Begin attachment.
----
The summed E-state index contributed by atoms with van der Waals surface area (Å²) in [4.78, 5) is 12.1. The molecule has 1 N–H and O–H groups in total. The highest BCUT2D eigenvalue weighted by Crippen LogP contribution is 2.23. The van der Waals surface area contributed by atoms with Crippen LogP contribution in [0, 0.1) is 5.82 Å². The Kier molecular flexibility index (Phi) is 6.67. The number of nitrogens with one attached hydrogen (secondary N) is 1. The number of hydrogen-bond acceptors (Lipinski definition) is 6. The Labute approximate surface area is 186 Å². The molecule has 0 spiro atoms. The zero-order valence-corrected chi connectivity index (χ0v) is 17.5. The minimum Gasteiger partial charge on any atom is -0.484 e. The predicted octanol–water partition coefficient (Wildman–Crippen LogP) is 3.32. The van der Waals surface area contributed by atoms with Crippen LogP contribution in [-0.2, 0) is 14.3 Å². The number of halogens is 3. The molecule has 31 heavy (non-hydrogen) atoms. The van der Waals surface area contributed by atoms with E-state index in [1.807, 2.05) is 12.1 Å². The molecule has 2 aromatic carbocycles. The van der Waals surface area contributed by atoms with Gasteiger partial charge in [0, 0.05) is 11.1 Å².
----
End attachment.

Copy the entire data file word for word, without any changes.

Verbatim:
The summed E-state index contributed by atoms with van der Waals surface area (Å²) in [4.78, 5) is 12.1. The molecule has 1 N–H and O–H groups in total. The highest BCUT2D eigenvalue weighted by Crippen LogP contribution is 2.23. The van der Waals surface area contributed by atoms with Crippen LogP contribution in [0, 0.1) is 5.82 Å². The Kier molecular flexibility index (Phi) is 6.67. The number of nitrogens with one attached hydrogen (secondary N) is 1. The number of hydrogen-bond acceptors (Lipinski definition) is 6. The Labute approximate surface area is 186 Å². The molecule has 0 spiro atoms. The zero-order valence-corrected chi connectivity index (χ0v) is 17.5. The minimum Gasteiger partial charge on any atom is -0.484 e. The predicted octanol–water partition coefficient (Wildman–Crippen LogP) is 3.32. The van der Waals surface area contributed by atoms with Crippen LogP contribution in [-0.2, 0) is 14.3 Å². The number of halogens is 3. The molecule has 31 heavy (non-hydrogen) atoms. The van der Waals surface area contributed by atoms with E-state index in [1.807, 2.05) is 12.1 Å². The molecule has 2 aromatic carbocycles. The van der Waals surface area contributed by atoms with Gasteiger partial charge in [0, 0.05) is 11.1 Å².